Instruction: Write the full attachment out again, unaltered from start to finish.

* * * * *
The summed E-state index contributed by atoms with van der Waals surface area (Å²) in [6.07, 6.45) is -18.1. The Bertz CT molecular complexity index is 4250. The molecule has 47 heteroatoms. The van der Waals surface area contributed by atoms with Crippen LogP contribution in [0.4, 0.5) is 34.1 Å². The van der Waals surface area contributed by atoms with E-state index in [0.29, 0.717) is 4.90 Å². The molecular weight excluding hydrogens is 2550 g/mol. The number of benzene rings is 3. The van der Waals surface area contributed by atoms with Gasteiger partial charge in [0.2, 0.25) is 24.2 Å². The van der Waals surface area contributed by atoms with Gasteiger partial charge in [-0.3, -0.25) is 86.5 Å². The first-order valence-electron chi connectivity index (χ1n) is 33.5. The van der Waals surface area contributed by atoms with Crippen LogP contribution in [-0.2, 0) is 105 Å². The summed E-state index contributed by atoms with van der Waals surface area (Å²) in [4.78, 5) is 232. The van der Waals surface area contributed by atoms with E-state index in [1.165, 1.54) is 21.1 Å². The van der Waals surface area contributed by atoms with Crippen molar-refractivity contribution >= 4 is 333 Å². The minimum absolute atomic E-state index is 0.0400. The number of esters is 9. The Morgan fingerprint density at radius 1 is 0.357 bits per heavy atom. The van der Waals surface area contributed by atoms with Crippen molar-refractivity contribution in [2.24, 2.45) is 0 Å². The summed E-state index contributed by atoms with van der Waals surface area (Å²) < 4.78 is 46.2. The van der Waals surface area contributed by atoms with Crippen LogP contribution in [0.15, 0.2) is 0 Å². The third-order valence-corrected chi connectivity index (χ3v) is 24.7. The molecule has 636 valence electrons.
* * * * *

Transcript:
The summed E-state index contributed by atoms with van der Waals surface area (Å²) in [6.07, 6.45) is -18.1. The Bertz CT molecular complexity index is 4250. The molecule has 47 heteroatoms. The van der Waals surface area contributed by atoms with Crippen LogP contribution in [0.4, 0.5) is 34.1 Å². The van der Waals surface area contributed by atoms with E-state index in [0.29, 0.717) is 4.90 Å². The molecular weight excluding hydrogens is 2550 g/mol. The number of benzene rings is 3. The van der Waals surface area contributed by atoms with Gasteiger partial charge in [0.2, 0.25) is 24.2 Å². The van der Waals surface area contributed by atoms with Gasteiger partial charge in [-0.3, -0.25) is 86.5 Å². The first-order valence-electron chi connectivity index (χ1n) is 33.5. The van der Waals surface area contributed by atoms with Crippen LogP contribution in [-0.2, 0) is 105 Å². The summed E-state index contributed by atoms with van der Waals surface area (Å²) in [4.78, 5) is 232. The van der Waals surface area contributed by atoms with E-state index in [1.165, 1.54) is 21.1 Å². The van der Waals surface area contributed by atoms with Crippen molar-refractivity contribution >= 4 is 333 Å². The minimum absolute atomic E-state index is 0.0400. The number of esters is 9. The Morgan fingerprint density at radius 1 is 0.357 bits per heavy atom. The van der Waals surface area contributed by atoms with Crippen molar-refractivity contribution in [2.24, 2.45) is 0 Å². The summed E-state index contributed by atoms with van der Waals surface area (Å²) < 4.78 is 46.2. The van der Waals surface area contributed by atoms with Crippen LogP contribution in [0.15, 0.2) is 0 Å². The third-order valence-corrected chi connectivity index (χ3v) is 24.7. The molecule has 636 valence electrons.